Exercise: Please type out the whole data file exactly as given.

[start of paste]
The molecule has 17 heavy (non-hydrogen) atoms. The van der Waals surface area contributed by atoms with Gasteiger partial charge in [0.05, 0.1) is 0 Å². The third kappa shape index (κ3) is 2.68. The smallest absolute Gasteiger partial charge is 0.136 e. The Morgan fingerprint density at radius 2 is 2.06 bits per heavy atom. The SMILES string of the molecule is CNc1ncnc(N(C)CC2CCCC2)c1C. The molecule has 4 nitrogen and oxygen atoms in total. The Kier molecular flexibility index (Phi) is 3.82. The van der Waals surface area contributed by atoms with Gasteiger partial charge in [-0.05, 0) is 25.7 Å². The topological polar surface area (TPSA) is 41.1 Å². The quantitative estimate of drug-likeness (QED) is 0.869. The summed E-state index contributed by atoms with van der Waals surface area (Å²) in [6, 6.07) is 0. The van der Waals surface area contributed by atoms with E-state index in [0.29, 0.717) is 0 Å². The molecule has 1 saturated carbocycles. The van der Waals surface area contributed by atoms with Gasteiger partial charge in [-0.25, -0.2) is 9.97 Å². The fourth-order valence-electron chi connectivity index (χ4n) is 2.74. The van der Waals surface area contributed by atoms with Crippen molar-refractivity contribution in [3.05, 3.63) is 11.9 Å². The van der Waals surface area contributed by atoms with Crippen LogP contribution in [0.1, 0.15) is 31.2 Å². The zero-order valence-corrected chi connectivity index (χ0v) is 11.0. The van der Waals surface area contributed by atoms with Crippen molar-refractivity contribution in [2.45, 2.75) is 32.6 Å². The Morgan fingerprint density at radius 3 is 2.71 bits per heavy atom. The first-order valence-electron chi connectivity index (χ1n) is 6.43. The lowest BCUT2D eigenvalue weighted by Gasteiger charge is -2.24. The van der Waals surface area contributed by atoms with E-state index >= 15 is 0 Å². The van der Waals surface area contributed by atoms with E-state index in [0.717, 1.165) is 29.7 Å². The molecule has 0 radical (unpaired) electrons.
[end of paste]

The molecule has 17 heavy (non-hydrogen) atoms. The van der Waals surface area contributed by atoms with Gasteiger partial charge in [0.05, 0.1) is 0 Å². The third kappa shape index (κ3) is 2.68. The smallest absolute Gasteiger partial charge is 0.136 e. The Morgan fingerprint density at radius 2 is 2.06 bits per heavy atom. The SMILES string of the molecule is CNc1ncnc(N(C)CC2CCCC2)c1C. The molecule has 4 nitrogen and oxygen atoms in total. The Kier molecular flexibility index (Phi) is 3.82. The van der Waals surface area contributed by atoms with Gasteiger partial charge in [-0.05, 0) is 25.7 Å². The topological polar surface area (TPSA) is 41.1 Å². The quantitative estimate of drug-likeness (QED) is 0.869. The summed E-state index contributed by atoms with van der Waals surface area (Å²) in [6, 6.07) is 0. The van der Waals surface area contributed by atoms with E-state index in [0.29, 0.717) is 0 Å². The molecule has 1 saturated carbocycles. The van der Waals surface area contributed by atoms with Gasteiger partial charge in [-0.25, -0.2) is 9.97 Å². The fourth-order valence-electron chi connectivity index (χ4n) is 2.74. The van der Waals surface area contributed by atoms with Crippen molar-refractivity contribution in [3.05, 3.63) is 11.9 Å². The van der Waals surface area contributed by atoms with Crippen LogP contribution in [0.1, 0.15) is 31.2 Å². The zero-order valence-corrected chi connectivity index (χ0v) is 11.0. The van der Waals surface area contributed by atoms with Crippen molar-refractivity contribution in [2.45, 2.75) is 32.6 Å². The Morgan fingerprint density at radius 3 is 2.71 bits per heavy atom. The first-order valence-electron chi connectivity index (χ1n) is 6.43. The lowest BCUT2D eigenvalue weighted by Gasteiger charge is -2.24. The van der Waals surface area contributed by atoms with E-state index >= 15 is 0 Å². The van der Waals surface area contributed by atoms with E-state index in [0.717, 1.165) is 29.7 Å². The molecule has 0 radical (unpaired) electrons.